Gov. Jan Brewer’s nearly two years in office have seen both handshakes and verbal spats between her and Republican lawmakers, setting markers that create expectations for more of the same for the next four years.
She entered the governor’s office in January 2009 when Democrat Janet Napolitano resigned halfway through her second term to join President Barack Obama’s Cabinet, and the Republican since has agreed with conservatives on issues ranging from illegal immigration to abortion restrictions.
But she and lawmakers in the GOP at times have been at odds on budget and tax issues, with her championing a temporary tax increase to help balance the budget but opposing proposed business tax cuts to stimulate the economy.
Now, after handily defeating Democrat Terry Goddard on Nov. 2, Brewer has a full term of her own.
A lame-duck Democratic legislator whose 16 years in the Legislature spanned tenures of four governors said he doesn’t know what to expect next from Brewer.
“Is it going to be the Jan Brewer who took a risk and pushed for a tax increase or is it going to be the Jan Brewer who became the white knight to Russell Pearce? I don’t know,” said Sen. Ken Cheuvront of Phoenix.
Cheuvront said he presumes that majority Republicans in the Legislature will want to work with Brewer.
But she could be at odds with lawmakers espousing the tea party movement’s call for less government, he said. “Tea-baggers have a strong viewpoint on how government should run.”
Tom Patterson, a former Republican legislative leader and chairman of the libertarian-leaning Goldwater Institute, said Brewer’s election win gives her an opportunity — one that he doesn’t think she’ll seize — to seriously scale back state government and its spending.
“This is the first chance for the real Jan Brewer, with a minimal amount of outside interferences, to come forward and step up,” Patterson said.
“We have to make cuts … but it’s not the end of the world if government funding goes down a little bit,” Patterson said. “I’m not sure she gets that.”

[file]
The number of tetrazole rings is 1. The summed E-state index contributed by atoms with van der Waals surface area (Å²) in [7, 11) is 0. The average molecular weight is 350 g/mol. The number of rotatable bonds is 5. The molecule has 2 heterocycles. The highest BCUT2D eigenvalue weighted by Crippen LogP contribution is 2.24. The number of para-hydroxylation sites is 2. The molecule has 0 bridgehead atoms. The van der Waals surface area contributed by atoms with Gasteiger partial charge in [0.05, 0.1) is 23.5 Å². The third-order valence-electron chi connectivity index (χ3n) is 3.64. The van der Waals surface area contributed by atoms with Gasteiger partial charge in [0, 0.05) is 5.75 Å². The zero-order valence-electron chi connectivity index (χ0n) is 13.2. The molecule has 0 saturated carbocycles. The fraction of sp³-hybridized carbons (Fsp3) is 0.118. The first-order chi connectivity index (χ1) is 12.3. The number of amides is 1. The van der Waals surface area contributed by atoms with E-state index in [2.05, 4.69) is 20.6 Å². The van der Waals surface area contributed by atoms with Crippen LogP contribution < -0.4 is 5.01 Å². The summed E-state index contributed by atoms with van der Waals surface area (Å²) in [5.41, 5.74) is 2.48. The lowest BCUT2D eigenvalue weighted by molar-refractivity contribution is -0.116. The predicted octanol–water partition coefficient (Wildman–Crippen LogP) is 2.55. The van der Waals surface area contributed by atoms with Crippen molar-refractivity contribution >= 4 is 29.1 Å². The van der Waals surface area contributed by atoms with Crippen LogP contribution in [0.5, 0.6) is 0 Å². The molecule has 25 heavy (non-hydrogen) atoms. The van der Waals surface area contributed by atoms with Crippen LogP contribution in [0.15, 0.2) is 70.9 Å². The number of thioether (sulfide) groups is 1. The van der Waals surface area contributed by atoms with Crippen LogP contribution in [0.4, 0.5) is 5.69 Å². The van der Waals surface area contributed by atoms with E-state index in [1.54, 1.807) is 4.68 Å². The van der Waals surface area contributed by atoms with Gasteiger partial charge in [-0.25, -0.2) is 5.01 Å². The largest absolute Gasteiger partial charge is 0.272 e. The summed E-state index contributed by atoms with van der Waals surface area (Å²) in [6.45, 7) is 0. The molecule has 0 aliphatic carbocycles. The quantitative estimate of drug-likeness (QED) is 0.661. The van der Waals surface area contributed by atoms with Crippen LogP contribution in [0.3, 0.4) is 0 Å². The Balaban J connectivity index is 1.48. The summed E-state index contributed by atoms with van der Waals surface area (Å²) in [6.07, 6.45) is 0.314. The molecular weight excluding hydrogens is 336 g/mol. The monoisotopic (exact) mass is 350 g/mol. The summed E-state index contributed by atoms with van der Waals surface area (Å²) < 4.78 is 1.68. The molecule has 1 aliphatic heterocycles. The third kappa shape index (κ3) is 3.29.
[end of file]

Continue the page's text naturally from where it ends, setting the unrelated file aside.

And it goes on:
Brewer said in a postelection interview that she’d steer the state “down that path of less government,” and her record on budget issues includes a willingness to make spending cuts throughout state government and its programs and services.
But those reductions haven’t cut as deeply as some fiscal hard-liners in the Legislature wanted.
And Brewer’s budget director said recently that his boss doesn’t feel that education and other costly services can be cut much to close a midyear shortfall that legislative budget say could amount to nearly 10 percent of the $8.5 billion budget.
In contrast, some influential Republican lawmakers go so far as to ponder whether the state should resort to pulling out of the federal Medicaid program — which provides health care to more than 1.3 million Arizonans — because of the cost burdens imposed on the state.
In one possible area of compromise, Brewer earlier this year balked at broad business tax relief, saying the state couldn’t afford it. But she repeatedly has expressed an interest in targeted changes to attract and keep businesses and the jobs they provide.
Richard Herrera, an Arizona State University associate professor of political science, said Brewer probably won’t make major course changes now that she’s won a full term.
But he said she could be more assertive at the Legislature in using her office’s authority.
“She can very clearly say she took on all comers and beat them all. She’s now demonstrated that she is the favorite of Republicans,” Herrera said. “She’s not going to be shy.”
With a Republican-led Legislature, Herrera said, “she’s in a pretty good position.”